• I was pleased to see that the info on the publicity material was correct.
  • Catering: I said what I wanted to serve and where as I had previously been told I could use the ‘meeting room’ = cell 3. We then had a discussion about whether or not I should pay for it. My decision was that if I was asked to pay, I would have the food and drinks opposite the entrance on a table. I should hear next week when the manager returns from her leave whether or not I am expected to pay for the space.
  • Poster distribution: the gallery would put the poster, publicity flyer and invitation on their website and on their Facebook page. This differs from the info I was given before which was that the gallery would do a mail shot to its subscribers. I will do a flyer drop and send out the invitations as well as a press release – I had been previously told they would do the press release. I have just spoken to a colleague of my contact to ask if they have a distribution list of contacts but they don’t. She added that they advertise in Visit Plymouth and in Visual Arts South West.
  • I said I would not be selling anything.
  • Vitrine – they don’t have one so I will make my own.
  • Plinths – on inspection, we discovered that they have 2 plinths, which is perfect = 1 for the made up cell and one for the book of letters.
  • The first cell would have my projector above the doorway which would play my ‘time and place’ looped videos. In this cell I would have the images of the plants used on my quilt – if I make and display it – as well as, maybe, the seasonal blobs images. There was mention of a risk assessment regarding the cable from the projector to the socket. I will cover it with the same tape we used for our OCA SW exhibition and which worked very well.
  • The second cell, the “reflection cell”, I will arrange as a cell with a metal bed and a writing table with the plinth in the far corner holding bathroom artefacts from HMP Dartmoor. I will also provide a soft board notice board as the centre does not have a spare notice board, on which I will pin Ian’s cards (with his permission). On the table will be the alternative to a ‘visitors’ book, a ‘reflections’ book in which visitors will (hopefully) record their thoughts on how, what they have seen, makes them feel about prison and prisoner identity. This cell will also have a recording of Ian’s letters being read and the sound will go around the whole space. A problem with this is that if the 3rd cell = meeting room = is rented out, they might not like the interference of the recordings. As I am in the space stewarding the exhibition over the two weeks, I will deal with that eventuality as and if it occurs.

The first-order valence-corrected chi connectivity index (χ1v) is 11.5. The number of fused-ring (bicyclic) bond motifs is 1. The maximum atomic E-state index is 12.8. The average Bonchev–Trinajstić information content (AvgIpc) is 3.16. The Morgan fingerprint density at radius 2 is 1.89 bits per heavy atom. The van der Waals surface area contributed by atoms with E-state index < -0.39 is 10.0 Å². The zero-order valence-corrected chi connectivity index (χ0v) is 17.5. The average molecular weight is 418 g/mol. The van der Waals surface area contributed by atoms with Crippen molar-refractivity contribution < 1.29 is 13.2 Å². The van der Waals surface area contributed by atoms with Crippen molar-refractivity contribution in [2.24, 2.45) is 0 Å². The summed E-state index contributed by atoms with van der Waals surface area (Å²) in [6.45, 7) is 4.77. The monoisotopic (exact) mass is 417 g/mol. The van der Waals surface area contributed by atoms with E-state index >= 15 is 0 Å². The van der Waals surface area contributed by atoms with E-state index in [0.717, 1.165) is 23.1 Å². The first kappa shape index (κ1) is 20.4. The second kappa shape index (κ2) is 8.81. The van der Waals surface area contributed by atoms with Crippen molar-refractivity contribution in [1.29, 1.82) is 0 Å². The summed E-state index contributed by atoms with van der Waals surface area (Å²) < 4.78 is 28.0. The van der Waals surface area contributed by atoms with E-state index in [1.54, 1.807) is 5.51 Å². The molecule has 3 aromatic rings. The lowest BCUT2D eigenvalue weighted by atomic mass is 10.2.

• We confirmed that I would be doing an artist’s talk on the fist Saturday.

On reflection, I was glad to have followed my instincts to check on the arrangements since the gallery had had a change in administrators. There are subtle but significant differences in the arrangements.

The QR code next to the print.

My project too has evolved: whereas I had previously wanted to use QR codes for each image which would contain recordings of the readings of the pertinent letter for each image, I am now planning to have the letters read on a continuous loop permeating all the space.

The change in audio arrangements came about because I had spoken to my tutor and had put up a question on the OCA forum page regarding QR codes and sound systems. Several people had mentioned: (i) that WiFi reception can be intermittent; (ii) not everyone has smart phones so they could not have been able to access the letters; (iii) I would have to get ‘over-ear’ head sets to reduce the health risks, and they are much more expensive than the ear phones; (iv) having people standing at the first print would mean that others would not be able to access the QR code and so would have to queue. All those things considered, I decided to use a broadcast system rather than print-specific audio.

I now have a firmer idea of what I am expected to make and do.

My latest preparation for my Format reviews: